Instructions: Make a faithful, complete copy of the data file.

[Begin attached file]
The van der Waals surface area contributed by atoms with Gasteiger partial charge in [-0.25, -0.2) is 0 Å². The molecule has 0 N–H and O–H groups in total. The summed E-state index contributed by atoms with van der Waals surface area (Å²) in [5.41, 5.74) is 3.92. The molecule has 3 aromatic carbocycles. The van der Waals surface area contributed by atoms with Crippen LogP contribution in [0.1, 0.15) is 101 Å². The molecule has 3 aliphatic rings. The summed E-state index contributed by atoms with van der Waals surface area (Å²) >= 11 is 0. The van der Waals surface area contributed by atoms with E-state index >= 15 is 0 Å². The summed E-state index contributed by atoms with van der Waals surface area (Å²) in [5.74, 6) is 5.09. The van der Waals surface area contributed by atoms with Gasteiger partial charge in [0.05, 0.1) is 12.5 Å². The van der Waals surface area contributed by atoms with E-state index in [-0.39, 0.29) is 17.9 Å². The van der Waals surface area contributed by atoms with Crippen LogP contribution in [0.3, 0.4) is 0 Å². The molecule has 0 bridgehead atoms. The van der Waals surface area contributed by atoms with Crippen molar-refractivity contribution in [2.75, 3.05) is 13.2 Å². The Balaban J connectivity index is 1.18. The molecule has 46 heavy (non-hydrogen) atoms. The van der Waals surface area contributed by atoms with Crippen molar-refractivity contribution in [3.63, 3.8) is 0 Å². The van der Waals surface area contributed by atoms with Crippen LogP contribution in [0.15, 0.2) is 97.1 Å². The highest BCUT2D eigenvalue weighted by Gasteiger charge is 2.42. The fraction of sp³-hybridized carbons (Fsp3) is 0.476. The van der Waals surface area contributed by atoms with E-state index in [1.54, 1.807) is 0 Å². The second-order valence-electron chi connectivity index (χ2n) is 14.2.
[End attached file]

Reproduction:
The van der Waals surface area contributed by atoms with Gasteiger partial charge in [-0.25, -0.2) is 0 Å². The molecule has 0 N–H and O–H groups in total. The summed E-state index contributed by atoms with van der Waals surface area (Å²) in [5.41, 5.74) is 3.92. The molecule has 3 aromatic carbocycles. The van der Waals surface area contributed by atoms with Crippen LogP contribution in [0.1, 0.15) is 101 Å². The molecule has 3 aliphatic rings. The summed E-state index contributed by atoms with van der Waals surface area (Å²) >= 11 is 0. The van der Waals surface area contributed by atoms with E-state index >= 15 is 0 Å². The summed E-state index contributed by atoms with van der Waals surface area (Å²) in [5.74, 6) is 5.09. The van der Waals surface area contributed by atoms with Gasteiger partial charge in [0.05, 0.1) is 12.5 Å². The van der Waals surface area contributed by atoms with E-state index in [-0.39, 0.29) is 17.9 Å². The van der Waals surface area contributed by atoms with Crippen LogP contribution in [0.3, 0.4) is 0 Å². The molecule has 0 bridgehead atoms. The van der Waals surface area contributed by atoms with Crippen molar-refractivity contribution in [2.75, 3.05) is 13.2 Å². The Balaban J connectivity index is 1.18. The molecule has 46 heavy (non-hydrogen) atoms. The van der Waals surface area contributed by atoms with Crippen molar-refractivity contribution in [3.63, 3.8) is 0 Å². The van der Waals surface area contributed by atoms with Crippen LogP contribution in [0.15, 0.2) is 97.1 Å². The highest BCUT2D eigenvalue weighted by Gasteiger charge is 2.42. The fraction of sp³-hybridized carbons (Fsp3) is 0.476. The van der Waals surface area contributed by atoms with E-state index in [1.54, 1.807) is 0 Å². The second-order valence-electron chi connectivity index (χ2n) is 14.2.